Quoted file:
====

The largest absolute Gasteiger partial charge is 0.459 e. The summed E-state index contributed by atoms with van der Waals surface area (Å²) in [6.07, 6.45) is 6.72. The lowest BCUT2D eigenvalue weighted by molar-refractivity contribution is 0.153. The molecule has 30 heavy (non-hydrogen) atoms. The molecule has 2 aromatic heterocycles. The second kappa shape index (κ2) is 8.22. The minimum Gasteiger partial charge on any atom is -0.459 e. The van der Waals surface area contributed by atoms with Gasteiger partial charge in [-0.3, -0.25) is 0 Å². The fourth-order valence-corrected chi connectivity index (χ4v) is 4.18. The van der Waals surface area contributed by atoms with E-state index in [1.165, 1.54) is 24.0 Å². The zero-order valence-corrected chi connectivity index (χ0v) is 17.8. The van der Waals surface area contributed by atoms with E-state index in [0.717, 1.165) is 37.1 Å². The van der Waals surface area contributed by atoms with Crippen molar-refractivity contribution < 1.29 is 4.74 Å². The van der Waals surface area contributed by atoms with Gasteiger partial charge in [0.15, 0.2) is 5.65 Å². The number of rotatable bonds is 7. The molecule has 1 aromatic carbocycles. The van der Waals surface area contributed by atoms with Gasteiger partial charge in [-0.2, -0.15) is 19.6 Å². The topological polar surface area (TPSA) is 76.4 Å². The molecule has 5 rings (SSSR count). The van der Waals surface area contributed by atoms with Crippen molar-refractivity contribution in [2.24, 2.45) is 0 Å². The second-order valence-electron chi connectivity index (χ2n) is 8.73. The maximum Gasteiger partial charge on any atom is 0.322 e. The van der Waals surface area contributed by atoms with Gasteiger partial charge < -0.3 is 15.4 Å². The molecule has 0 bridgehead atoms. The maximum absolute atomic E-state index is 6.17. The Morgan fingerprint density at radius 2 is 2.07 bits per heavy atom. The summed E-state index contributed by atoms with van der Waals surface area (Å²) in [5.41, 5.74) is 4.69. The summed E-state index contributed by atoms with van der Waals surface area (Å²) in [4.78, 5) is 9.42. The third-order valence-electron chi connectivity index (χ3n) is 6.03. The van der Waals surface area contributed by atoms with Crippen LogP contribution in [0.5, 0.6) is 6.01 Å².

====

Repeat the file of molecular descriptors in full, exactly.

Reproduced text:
The largest absolute Gasteiger partial charge is 0.459 e. The summed E-state index contributed by atoms with van der Waals surface area (Å²) in [6.07, 6.45) is 6.72. The lowest BCUT2D eigenvalue weighted by molar-refractivity contribution is 0.153. The molecule has 30 heavy (non-hydrogen) atoms. The molecule has 2 aromatic heterocycles. The second kappa shape index (κ2) is 8.22. The minimum Gasteiger partial charge on any atom is -0.459 e. The van der Waals surface area contributed by atoms with Gasteiger partial charge in [-0.3, -0.25) is 0 Å². The fourth-order valence-corrected chi connectivity index (χ4v) is 4.18. The van der Waals surface area contributed by atoms with E-state index in [1.165, 1.54) is 24.0 Å². The zero-order valence-corrected chi connectivity index (χ0v) is 17.8. The van der Waals surface area contributed by atoms with E-state index in [0.717, 1.165) is 37.1 Å². The van der Waals surface area contributed by atoms with Crippen molar-refractivity contribution < 1.29 is 4.74 Å². The van der Waals surface area contributed by atoms with Gasteiger partial charge in [0.15, 0.2) is 5.65 Å². The number of rotatable bonds is 7. The molecule has 1 aromatic carbocycles. The van der Waals surface area contributed by atoms with Gasteiger partial charge in [-0.2, -0.15) is 19.6 Å². The topological polar surface area (TPSA) is 76.4 Å². The molecule has 5 rings (SSSR count). The van der Waals surface area contributed by atoms with Crippen molar-refractivity contribution in [2.24, 2.45) is 0 Å². The second-order valence-electron chi connectivity index (χ2n) is 8.73. The maximum Gasteiger partial charge on any atom is 0.322 e. The van der Waals surface area contributed by atoms with Gasteiger partial charge < -0.3 is 15.4 Å². The molecule has 0 bridgehead atoms. The maximum absolute atomic E-state index is 6.17. The Morgan fingerprint density at radius 2 is 2.07 bits per heavy atom. The summed E-state index contributed by atoms with van der Waals surface area (Å²) in [5.41, 5.74) is 4.69. The summed E-state index contributed by atoms with van der Waals surface area (Å²) in [4.78, 5) is 9.42. The third-order valence-electron chi connectivity index (χ3n) is 6.03. The van der Waals surface area contributed by atoms with Crippen LogP contribution in [0.5, 0.6) is 6.01 Å².